Lessons from the Holiday Trenches: 7 Tips to Help Overcome Holiday Work Stress

Shana Gardner, Operations

Everyone knows about holiday stress—coordinating visits with friends and family, finding the perfect gifts for said friends and family, navigating crowds of shoppers who are also finding the perfect gifts for friends and family… But it’s easy to forget about holiday work stress, until you’re in the middle of it.

What do I know about holiday work stress, you ask?  After all, I work at the next best thing to Willy Wonka’s chocolate factory, right?  Well, yes, but even Willy Wonka had stress!  I stepped into a new position in 2018 as part of a promotion and coverage for a colleague on maternity leave, while still retaining aspects of my former position.  It was a whole new experience, but I had it!  I could do it all!  Until the day I couldn’t and the stress ate me alive.  I powered through and got it done (with a great support network, because we are the “Make It Happen” team), but the experience taught me some things about handling holiday work stress that I’d like to share:

1. Establish a maintainable organizational system.

Note maintainable in that!  Develop a system that works for you and, tempting though it might be, don’t overcomplicate it; the best organizational system in the world doesn’t do you any good if you don’t have time to use it.  Try to establish it early enough that you can change it if it doesn’t work for you, too.  Don’t wait until after Hallowe’en to do it—do it now so you have time to tweak anything that isn’t as awesome as you’d thought it would be.

2. Find available back-up and use it.

Asking for help can be one of the hardest things to do, whether it’s because you don’t want to give up control or because it makes you feel like you failed if you pass something off.  Odds are in a larger office there are people whose jobs overlap with yours and/or may have more time available.  Find those people and make arrangements before the holiday build-up hits for them to assist you.  It’s much easier to train someone in tasks they’d be able to help you with before you’re both in full-on crunch mode.  Running a one-person office?  Recruit a family member (or maybe even the neighbor who’s looking to get out of the house a few hours a week) to help with light tasks like filing.  You’ll be amazed how much handing over even the smallest tasks can help your productive time!

3. Don’t obsess over clearing your desk.

It’s tempting to keep working until your desk is clear—if you don’t, the work will still be there in the morning.  On the other hand, the work will still be there in the morning, so you can come at it fresh, more capable to power through it, and less likely to make mistakes.  Prioritize the work by deadlines and do what needs to be done, but don’t burn yourself out by thinking you have to handle everything immediately.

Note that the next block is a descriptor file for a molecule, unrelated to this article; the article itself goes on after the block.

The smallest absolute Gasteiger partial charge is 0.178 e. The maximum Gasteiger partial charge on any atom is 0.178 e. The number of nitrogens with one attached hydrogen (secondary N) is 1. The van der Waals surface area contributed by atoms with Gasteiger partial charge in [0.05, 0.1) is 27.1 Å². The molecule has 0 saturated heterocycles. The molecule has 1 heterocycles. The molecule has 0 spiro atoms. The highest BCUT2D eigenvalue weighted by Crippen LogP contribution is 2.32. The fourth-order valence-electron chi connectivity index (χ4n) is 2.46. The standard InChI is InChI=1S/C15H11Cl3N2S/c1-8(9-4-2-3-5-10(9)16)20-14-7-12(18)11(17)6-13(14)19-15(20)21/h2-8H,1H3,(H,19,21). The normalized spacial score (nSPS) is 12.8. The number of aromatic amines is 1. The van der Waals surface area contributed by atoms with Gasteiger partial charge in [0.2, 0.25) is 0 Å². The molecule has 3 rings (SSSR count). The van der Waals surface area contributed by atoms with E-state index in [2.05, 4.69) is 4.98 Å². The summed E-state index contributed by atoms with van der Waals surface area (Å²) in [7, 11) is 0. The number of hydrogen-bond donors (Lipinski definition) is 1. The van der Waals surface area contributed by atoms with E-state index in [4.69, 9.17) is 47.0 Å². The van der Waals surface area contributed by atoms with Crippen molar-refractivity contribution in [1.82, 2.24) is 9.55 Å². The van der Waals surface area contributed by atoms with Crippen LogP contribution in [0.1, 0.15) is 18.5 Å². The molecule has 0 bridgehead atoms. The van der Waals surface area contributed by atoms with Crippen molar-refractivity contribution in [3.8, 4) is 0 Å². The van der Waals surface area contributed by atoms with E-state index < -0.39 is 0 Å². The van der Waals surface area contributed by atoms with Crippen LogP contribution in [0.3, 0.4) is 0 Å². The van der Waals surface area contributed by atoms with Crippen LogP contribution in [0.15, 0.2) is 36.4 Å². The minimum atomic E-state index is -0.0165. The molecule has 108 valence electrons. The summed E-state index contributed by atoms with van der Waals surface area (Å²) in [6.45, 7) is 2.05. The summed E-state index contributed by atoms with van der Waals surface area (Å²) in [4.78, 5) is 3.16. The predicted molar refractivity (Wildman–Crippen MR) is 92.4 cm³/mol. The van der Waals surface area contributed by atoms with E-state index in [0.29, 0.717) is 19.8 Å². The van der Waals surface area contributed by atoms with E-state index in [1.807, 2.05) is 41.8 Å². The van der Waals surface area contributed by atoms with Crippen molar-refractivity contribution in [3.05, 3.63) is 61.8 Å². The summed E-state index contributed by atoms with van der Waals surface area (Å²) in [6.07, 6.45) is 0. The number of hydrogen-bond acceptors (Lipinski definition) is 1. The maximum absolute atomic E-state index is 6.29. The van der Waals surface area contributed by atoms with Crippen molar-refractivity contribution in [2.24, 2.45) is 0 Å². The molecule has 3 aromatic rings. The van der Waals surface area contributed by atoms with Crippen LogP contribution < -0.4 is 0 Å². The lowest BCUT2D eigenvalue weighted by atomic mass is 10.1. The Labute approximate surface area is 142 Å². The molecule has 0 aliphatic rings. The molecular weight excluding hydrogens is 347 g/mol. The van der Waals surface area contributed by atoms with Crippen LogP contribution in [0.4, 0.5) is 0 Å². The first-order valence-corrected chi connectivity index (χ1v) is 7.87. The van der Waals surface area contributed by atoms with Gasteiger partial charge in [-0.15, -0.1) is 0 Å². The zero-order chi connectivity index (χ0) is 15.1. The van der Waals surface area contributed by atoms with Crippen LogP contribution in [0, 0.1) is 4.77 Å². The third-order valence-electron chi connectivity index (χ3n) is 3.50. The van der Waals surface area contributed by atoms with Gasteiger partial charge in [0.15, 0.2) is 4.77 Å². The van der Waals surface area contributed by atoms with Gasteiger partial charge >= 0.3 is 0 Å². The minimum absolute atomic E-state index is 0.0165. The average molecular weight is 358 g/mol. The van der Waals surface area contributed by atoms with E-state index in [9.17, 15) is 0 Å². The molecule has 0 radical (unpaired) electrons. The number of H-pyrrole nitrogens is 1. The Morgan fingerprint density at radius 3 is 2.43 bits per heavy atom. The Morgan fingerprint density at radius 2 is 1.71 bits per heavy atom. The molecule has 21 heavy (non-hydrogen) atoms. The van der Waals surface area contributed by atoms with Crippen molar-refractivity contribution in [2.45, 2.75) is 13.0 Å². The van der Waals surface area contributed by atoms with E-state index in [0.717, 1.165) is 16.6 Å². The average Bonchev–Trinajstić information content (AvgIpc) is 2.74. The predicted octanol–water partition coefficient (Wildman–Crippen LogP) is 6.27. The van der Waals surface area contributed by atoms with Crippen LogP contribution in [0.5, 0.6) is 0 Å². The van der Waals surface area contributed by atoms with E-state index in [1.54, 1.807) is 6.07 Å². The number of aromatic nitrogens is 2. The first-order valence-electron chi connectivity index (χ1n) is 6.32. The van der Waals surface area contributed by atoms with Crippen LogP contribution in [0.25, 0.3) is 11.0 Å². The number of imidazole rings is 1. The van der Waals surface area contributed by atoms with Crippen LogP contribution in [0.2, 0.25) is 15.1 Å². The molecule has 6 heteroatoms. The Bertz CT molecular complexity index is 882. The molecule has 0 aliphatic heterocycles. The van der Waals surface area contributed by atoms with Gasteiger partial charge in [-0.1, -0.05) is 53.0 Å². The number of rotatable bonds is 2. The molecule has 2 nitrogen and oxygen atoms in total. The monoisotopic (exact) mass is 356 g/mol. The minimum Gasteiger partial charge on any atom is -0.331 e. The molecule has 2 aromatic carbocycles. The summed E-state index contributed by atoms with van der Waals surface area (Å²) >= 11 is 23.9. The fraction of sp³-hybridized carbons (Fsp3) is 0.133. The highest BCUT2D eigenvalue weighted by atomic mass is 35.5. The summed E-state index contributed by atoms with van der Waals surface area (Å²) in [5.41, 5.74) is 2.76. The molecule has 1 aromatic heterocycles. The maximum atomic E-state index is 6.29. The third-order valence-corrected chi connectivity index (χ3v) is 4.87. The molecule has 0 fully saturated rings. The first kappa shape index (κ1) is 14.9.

4. Make time for yourself.

Me-time is a powerful restorative.  Whether you’re spending time with friends or family, partaking of your favorite hobby, enjoying a relaxing time at a spa, or something else, take some time away from work.  If possible, turn off your phone (or at least your email notifications) and disconnect your work brain so you can immerse yourself in simply enjoying life.  Even if it’s only an hour or two, taking that time away from work is an excellent way to clear your mind so you can go back with a brighter mentality.

5. Surround yourself with things that make you happy.

I’m a cat lady, but cats are rather difficult to manage in a busy office, so I’ve improvised; as many desk accessories as possible are cat-themed, including my sticky note holder, tape dispenser, bookends, and cell phone stand.  I’ve got a lucky cat knick-knack in a rack, a derpy cat hanging from my wall, and a cat-patterned fabric pencil bag.  Looking at them makes me smile, so every now and then I’ll take a breath, glance over them, and enjoy the reminder of something I love.  It doesn’t have to be quite that extreme; maybe it’s a favorite coffee cup or photos of loved ones, a colorful bouquet of flowers or a hardy succulent.

6. Get away from your desk.

Most people these days seem to have a fitness device, whether it’s a Fitbit, Apple Watch, or something else.  Many of these devices give you reminders to move or stand—don’t ignore them!  Don’t have one?  Set a reminder on your system or an alarm on your phone, and take a minute to walk away.  Get a drink, use the restroom, or just go for a short stroll.  If you’re in an office and get a lunch or break period, use it.  Don’t just eat at your desk as you work through it.  You’ve earned that break—take advantage of it!

7. Be generous with yourself.

Now, I’m not talking about retail therapy—not that kind of generosity.  Rather, think of the Golden Rule and do unto yourself as you would have others do unto you.  Don’t berate yourself for taking five minutes to yourself when your task list is full, or because you didn’t come in early or work late every day.   It’s unacceptable for a colleague to belittle your efforts, so why should you make an exception for yourself?  We are our own greatest critics, as the saying goes, but sometimes you just need to tell your inner critic to be quiet and focus on the good things you’re accomplishing.

There you have it: my life lessons for working through the holidays with less stress.  Hopefully you’ve found at least one helpful nugget here—just because the weather outside is frightful it doesn’t mean that your holiday work stress has to be!

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